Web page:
I am currently reading my way through a long list of science fiction and fantasy titles. (http://www.npr.org/2011/08/07/138938145/science-fiction-and-fantasy-finalists if you are interested in the list).
When the children of his village were struck with a mysterious illness, Number Ten Ox sought a wiseman to save them. He found master Li Kao, a scholar with a slight flaw in his character. Together, they set out to find the Great Root of Power, the only possible cure.
The quest led them to a host of truly memorable characters, multiple wonders, incredible adventures—and strange coincidences, which were really not coincidences at all. And it involved them in an ancient crime that still perturbed the serenity of Heaven. Simply and charmingly told, this is a wry tale, a sly tale, and a story of wisdom delightfully askew. Once read, its marvels and beauty will not easily fade from the mind.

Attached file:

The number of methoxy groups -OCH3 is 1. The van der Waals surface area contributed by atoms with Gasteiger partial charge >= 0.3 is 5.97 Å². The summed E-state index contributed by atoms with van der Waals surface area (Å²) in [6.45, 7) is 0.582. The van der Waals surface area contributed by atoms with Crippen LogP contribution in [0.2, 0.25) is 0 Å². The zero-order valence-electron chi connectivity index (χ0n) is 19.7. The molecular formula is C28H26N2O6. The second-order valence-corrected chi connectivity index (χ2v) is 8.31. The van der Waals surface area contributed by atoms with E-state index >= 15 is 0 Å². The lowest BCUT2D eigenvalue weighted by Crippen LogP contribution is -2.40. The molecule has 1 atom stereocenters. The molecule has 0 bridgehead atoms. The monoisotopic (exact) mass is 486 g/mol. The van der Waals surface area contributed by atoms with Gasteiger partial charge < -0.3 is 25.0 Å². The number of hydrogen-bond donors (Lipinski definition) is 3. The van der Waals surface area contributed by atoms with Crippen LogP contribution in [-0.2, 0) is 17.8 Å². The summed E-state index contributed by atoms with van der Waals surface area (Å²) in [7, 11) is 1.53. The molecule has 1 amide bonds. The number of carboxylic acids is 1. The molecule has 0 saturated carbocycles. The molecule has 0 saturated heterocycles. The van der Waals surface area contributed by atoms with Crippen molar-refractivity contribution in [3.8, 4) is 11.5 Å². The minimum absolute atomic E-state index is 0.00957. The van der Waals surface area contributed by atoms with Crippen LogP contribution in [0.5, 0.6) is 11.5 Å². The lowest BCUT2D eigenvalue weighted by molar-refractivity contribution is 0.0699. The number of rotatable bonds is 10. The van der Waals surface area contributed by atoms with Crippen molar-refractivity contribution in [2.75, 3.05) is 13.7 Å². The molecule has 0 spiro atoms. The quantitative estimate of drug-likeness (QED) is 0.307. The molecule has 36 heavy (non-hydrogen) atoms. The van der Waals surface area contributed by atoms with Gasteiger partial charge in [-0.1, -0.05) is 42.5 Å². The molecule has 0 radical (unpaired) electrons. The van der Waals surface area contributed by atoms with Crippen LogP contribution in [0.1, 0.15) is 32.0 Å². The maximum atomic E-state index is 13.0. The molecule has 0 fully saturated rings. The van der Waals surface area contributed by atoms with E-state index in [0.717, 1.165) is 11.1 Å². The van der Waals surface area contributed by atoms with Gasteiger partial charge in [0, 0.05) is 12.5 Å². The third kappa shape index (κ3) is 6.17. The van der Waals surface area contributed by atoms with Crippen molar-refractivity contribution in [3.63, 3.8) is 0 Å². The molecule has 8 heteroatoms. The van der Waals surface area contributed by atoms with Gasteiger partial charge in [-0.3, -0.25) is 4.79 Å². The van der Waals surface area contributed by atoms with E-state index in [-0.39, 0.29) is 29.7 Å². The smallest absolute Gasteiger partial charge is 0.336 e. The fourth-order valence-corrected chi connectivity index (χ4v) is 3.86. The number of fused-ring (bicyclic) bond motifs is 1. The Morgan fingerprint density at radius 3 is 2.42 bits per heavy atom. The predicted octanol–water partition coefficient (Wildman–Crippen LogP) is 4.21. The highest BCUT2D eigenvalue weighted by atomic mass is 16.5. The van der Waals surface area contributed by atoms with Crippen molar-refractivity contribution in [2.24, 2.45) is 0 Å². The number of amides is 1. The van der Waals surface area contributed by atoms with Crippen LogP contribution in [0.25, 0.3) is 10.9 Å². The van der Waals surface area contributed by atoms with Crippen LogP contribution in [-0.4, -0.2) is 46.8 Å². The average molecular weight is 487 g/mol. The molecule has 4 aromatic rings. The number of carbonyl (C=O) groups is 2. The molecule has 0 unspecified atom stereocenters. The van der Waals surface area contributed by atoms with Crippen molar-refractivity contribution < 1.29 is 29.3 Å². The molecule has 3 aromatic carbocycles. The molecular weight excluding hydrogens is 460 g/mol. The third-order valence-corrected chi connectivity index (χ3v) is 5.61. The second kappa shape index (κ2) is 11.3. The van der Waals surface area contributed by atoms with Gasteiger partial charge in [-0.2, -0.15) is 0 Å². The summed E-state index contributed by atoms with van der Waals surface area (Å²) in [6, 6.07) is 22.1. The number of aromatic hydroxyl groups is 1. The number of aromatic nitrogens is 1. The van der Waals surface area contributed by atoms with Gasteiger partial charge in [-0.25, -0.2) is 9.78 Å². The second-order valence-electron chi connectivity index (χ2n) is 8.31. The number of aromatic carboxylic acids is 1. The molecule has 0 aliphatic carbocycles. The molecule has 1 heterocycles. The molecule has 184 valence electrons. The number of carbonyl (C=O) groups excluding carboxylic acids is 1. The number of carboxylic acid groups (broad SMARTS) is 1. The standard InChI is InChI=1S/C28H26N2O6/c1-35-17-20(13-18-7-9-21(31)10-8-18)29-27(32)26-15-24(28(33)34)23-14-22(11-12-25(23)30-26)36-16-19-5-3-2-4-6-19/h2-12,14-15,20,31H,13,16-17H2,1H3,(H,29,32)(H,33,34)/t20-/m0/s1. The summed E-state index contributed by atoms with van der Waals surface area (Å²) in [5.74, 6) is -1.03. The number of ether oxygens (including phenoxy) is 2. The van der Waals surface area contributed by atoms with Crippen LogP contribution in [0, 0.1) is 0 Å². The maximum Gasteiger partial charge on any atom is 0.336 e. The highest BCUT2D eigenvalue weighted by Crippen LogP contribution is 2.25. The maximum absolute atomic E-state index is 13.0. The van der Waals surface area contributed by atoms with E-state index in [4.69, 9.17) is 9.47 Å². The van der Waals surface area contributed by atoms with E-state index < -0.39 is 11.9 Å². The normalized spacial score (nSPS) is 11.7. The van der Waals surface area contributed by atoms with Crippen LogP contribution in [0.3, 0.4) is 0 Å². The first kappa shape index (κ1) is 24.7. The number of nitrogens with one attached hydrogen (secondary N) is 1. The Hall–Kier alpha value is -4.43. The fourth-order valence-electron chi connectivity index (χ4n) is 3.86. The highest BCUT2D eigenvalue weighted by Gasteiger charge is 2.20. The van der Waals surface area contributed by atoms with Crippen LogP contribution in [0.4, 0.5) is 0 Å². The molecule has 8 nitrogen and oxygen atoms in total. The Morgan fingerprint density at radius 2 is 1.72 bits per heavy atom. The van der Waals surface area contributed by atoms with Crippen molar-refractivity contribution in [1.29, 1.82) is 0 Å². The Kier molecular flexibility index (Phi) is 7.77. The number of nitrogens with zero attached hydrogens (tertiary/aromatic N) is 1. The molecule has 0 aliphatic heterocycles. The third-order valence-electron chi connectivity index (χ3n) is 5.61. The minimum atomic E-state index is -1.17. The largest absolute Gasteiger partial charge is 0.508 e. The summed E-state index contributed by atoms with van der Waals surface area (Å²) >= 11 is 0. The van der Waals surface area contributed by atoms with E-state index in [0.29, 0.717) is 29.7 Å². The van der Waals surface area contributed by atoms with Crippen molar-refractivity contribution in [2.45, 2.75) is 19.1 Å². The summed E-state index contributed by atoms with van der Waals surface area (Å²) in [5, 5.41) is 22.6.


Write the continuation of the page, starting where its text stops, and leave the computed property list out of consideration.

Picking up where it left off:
My surname is Li and my personal name is Kao, and there is a slight flaw in my character.
So says Master Li to Number Ten Ox when Ox is sent to the city to find a sage to assist his village, dealing with a mysterious disease. I personally was born in the Year of the Ox and therefore had a soft spot for Number Ten Ox.
This novel rated about 3.5 stars for me which, I hasten to add, I consider to be a good rating. I may have been reading Bridge of Birds at the wrong moment for me, as I am in a bit of a slump right now and finding it difficult to concentrate on the page. Or there may be a slight flaw in my character.
In many ways, BoB reminded me of reading Aesop’s fables—as a reader, I was very aware that the author was not in any way attempting to reconstruct Ancient China. He was using Ancient China for a fun backdrop to his own kind of fable, enjoying have different cultural elements to play with than are common in Western literature.
He did, however, borrow the trope of the shady character who really has a heart of gold and who uses his criminal talents for a good cause. I thought of Harry Harrison’s Stainless Steel Rat many times while reading Bridge of Birds. Master Li is the brains of the operation and Number Ten Ox is the brawn. That reminded me strongly of Fritz Leiber’s Ffafhrd and the Gray Mouser series. Some of Master Li and Number Ten Ox’s adventures may also have been influenced by the Indiana Jones movie franchise.
An enjoyable, fun book well suited to lunch-break reading.